Bad Product Design in “Bridge of Spies”

I watched the Steven Spielberg film Bridge of Spies a few days ago. It’s a thrilling story and a fascinating historical drama — but I was really disappointed in the product design of the U2 self-destruct mechanism.

The Way It Was

The triggering event for the film is the U2 spy incident: Francis Gary Powers was shot down over the Soviet Union while flying a spy mission in a U2 spy plane.

The film describes the extreme methods used to keep the U2 secret from the U.S.S.R., including a self-destruct mechanism for the plane and a suicide method for the pilot.

The film then shows those mechanisms failing. When a soviet surface-to-air missile damages the U2 Gary Powers is flying, he is thrown loose, and fails to trigger the plane’s self-destruct mechanism before exiting the plane.

This is poor product design.

(As portrayed in the film) The self-destruct mechanism has a switch with a safety cover, which makes sense given that you only want to destroy the plane under very specific circumstances. But it makes the security of the plane’s secrets far less than it could be.

The Way It Should Be

The U2 flies its missions at roughly seventy thousand feet. From a product design standpoint it would be far better to have the pilot arm the self-destruct mechanism after taking off but before the mission, and then automatically trigger the self-destruct at a decreased altitude — say, fifty thousand feet.

With the improved product design, Gary Powers would have had to intentionally de-arm the self-destruct mechanism at the end of each flight. In the actual incident, when the falling U2 hit fifty thousand feet, the self-destruct mechanism would have triggered automatically, and 70 seconds later the plane would self-destruct.

A marginal improvement would be to have the self-destruct mechanism automatically arm itself once it hit 60,000 feet on the way up. The pilot would still have to validate the arming, so there’s little to be gained there.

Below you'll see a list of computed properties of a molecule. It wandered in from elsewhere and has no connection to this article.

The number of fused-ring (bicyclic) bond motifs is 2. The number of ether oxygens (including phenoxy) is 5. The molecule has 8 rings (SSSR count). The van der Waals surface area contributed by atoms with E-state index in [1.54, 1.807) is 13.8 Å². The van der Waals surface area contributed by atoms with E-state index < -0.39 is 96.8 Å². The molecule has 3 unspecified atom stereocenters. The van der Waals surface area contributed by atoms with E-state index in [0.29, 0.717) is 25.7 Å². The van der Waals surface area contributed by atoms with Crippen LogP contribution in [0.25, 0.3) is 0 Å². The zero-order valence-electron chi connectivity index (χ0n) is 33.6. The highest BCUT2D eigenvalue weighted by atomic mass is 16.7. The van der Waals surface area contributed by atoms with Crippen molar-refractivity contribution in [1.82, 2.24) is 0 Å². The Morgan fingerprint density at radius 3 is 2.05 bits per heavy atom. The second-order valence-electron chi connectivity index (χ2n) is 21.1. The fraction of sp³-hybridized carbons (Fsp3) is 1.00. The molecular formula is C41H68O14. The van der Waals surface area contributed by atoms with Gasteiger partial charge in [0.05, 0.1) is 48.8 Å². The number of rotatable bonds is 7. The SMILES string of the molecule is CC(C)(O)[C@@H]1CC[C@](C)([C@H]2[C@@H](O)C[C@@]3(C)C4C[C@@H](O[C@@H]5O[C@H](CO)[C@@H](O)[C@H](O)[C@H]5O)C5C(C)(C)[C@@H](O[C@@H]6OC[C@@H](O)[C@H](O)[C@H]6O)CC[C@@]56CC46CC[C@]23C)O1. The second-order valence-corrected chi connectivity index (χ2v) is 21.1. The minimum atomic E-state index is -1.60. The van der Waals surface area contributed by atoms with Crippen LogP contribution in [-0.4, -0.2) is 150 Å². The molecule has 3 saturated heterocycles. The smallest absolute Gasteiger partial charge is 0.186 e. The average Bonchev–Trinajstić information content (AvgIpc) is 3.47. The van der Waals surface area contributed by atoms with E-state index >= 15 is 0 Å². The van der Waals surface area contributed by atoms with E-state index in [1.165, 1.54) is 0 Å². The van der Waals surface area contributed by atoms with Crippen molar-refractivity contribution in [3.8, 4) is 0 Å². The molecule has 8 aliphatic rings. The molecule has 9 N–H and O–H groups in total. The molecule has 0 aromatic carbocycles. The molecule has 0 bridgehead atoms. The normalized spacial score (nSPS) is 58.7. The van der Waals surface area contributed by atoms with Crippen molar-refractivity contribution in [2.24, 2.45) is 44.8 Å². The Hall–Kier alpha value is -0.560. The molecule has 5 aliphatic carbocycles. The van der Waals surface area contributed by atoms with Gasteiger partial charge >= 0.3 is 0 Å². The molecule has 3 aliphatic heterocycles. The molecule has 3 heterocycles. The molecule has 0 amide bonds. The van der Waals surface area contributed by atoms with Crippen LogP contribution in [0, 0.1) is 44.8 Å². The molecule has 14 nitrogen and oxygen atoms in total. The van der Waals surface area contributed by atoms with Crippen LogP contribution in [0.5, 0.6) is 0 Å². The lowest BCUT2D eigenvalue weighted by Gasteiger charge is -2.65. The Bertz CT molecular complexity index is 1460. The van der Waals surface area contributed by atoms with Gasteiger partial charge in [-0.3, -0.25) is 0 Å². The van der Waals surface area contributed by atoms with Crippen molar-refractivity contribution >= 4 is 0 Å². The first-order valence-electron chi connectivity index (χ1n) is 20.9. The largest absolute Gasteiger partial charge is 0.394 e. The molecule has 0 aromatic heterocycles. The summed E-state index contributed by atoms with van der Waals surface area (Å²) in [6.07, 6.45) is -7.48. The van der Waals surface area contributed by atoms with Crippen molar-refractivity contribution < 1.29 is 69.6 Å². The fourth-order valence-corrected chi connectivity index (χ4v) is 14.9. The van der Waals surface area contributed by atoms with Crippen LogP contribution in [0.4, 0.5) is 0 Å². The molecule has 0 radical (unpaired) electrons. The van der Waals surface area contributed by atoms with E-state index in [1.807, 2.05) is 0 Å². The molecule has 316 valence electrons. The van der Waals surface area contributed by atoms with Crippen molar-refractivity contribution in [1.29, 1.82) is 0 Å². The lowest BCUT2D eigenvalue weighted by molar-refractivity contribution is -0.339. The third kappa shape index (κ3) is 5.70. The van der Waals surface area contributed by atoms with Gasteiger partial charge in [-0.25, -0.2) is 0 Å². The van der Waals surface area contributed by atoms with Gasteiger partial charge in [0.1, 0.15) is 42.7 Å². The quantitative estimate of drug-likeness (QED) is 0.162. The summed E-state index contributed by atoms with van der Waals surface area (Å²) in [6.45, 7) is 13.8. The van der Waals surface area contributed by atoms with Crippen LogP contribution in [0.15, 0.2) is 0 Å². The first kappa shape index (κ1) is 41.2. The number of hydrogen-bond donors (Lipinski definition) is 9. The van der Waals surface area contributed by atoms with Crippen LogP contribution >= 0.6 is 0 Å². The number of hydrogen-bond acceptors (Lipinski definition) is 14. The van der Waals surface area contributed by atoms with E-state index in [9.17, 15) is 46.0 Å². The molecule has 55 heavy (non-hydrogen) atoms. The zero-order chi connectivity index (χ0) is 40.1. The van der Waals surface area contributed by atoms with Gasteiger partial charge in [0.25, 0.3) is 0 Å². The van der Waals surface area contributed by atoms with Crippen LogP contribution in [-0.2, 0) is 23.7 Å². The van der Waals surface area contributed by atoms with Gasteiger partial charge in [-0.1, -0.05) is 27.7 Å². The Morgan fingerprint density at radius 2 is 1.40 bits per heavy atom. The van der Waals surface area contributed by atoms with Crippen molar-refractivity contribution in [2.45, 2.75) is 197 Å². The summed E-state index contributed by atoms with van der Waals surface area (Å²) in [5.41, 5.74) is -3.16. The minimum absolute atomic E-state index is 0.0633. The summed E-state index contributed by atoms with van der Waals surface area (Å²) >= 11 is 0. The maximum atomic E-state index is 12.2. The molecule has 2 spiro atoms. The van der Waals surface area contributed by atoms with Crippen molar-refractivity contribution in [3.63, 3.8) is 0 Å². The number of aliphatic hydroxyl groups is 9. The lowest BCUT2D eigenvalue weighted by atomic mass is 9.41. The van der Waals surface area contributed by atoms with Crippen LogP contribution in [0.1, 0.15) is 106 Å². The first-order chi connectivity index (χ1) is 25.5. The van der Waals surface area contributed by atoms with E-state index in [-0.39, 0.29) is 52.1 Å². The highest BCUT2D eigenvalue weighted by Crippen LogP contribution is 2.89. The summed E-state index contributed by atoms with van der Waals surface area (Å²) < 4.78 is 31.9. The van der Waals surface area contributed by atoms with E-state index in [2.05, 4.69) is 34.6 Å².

The manual self-destruct would still be available, so all existing use cases would be preserved.

There are a few unlikely scenarios where an automatic self-destruct mechanism would cause the loss of the pilot and plane. The most obvious would be if the pilot set the U2 on a downward course after realizing he was about to lose consciousness due to pressure loss. If things went just right under those circumstances, the pilot would regain consciousness before crashing and return safely with the plane.

There is no record of this ever happening, and it’s extremely unlikely for multiple reasons. Further, given the design goals, an extremely small probability of loss of pilot and plane against the (obviously, given history) much more likely failure of the self-destruct when needed, would have been an acceptable trade-off.

Product design always involves decisions that balance between competing goals. The default condition can have a huge impact on the overall product design, and always needs to be considered.